“Spin-off” Science Career Series: Writing in the Sciences

This post on writing in the sciences is the first in a series focused on highlighting various “spin-off” science careers (i.e., career paths not involving the traditional research route).

Based on pure observations, many people just don’t like to write, and the ability to write well is definitely a talent. Additionally, scientists who are non-native English speakers may struggle with conveying their messages to an audience due to a language barrier. Therefore, science writers bring great value to any company or institution needing to disseminate scientific information to diverse audiences.

The field includes a number of subspecialties that all have a unique “style” of writing: medical writing, technical writing, science writing, proposal development, etc. Science writing – the art of communicating science in a journalistic-style to a non-scientific audience – holds a particular interest to me. Here are a few tips that I have gathered from science writers on entering the field and ideas for gaining more writing experience:

Write, write and write some more!

  1. Start a blog with focused content and consistent format;
  2. Volunteer at work with reports and proposal development;
  3. Ask your public relations office about helping with press releases;
  4. Push your research project to manuscript-ready level;
  5. Think about writing a review paper or editorial to a journal;
  6. Contact museums to write lessons/museum displays;
  7. Volunteer with a non-profit organization to help with grant writing;
  8. Contact local newspapers to inquire about freelance gigs.

Science Writing Internships – Many science writers have participated in at least a six-month science writing internship to gain invaluable experience and get their foot in the door at various institutions. Most internship programs require that participants have at least three professional “clips” (i.e., published news articles) to be qualified.

Science Writing Graduate Program – A large number of science writers have a background in journalism. If you are trying to cross over from a technical background to science writing then you may want to attend a science journalism program. These programs typically last 1-2 years and more information can be found through articles on Science Careers and The Open Notebook.

Certificate Programs and Coursework – If you don’t have the time or money for a formal graduate program, look for opportunities to participate in a graduate certificate program or individual classwork. I just completed a “Writing in the Sciences” course from Stanford University through Coursera.org (and it was completely free and very informative!)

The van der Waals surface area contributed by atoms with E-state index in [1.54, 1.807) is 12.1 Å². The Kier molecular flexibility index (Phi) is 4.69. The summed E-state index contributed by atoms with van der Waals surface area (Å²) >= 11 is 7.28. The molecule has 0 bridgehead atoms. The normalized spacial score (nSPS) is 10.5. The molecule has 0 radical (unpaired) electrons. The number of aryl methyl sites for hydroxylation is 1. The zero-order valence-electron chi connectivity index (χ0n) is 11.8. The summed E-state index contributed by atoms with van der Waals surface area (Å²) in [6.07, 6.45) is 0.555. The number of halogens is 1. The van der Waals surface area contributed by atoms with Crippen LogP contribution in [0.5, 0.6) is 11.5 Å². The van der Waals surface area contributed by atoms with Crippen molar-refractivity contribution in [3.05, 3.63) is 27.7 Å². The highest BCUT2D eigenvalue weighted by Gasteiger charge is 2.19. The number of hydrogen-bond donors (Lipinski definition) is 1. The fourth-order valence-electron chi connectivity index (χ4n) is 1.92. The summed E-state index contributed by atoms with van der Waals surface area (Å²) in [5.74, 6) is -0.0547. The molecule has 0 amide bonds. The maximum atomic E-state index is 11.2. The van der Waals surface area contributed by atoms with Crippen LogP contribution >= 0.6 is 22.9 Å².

Professional Organizations – You might consider joining one of these professional associations that provide resources to members on learning how to write and breaking into the field. If you are not ready to join the group, you can view articles on their websites and join email list serves or social media groups to network with members. Plus, many groups offer scholarships and host an annual conference for even more networking opportunities.

  1. National Association of Science Writers
  2. American Medical Writers Association
  3. American Association for the Advancement of Science
  4. Council for the Advancement of Science Writing
  5. World Federation of Science Journalists  

Promote yourself – Make an online portfolio to post your resume, writing clips and services that you offer.

Informational interviews – Seek out science writers and conduct informational interviews to get professional advice on entering the field.

Online articles related to entering the field of science writing:

  1. How Do I Get Started in Science Writing? – by Council for the Advancement of Science Writing
  2. Technical Writing vs. Science Writing – by Kristina Bjoran
  3. Starting a Career in Science Writing – by Jim Austin and Andrew Fazekas
  4. 6 Tips for Getting Gigs as a Freelance Journalist – by Beth Winegarner
  5. How a Scientist Becomes a Freelance Science Writer – by Stephanie Chasteen


Discussion Point: What other advice do you have for aspiring science writers?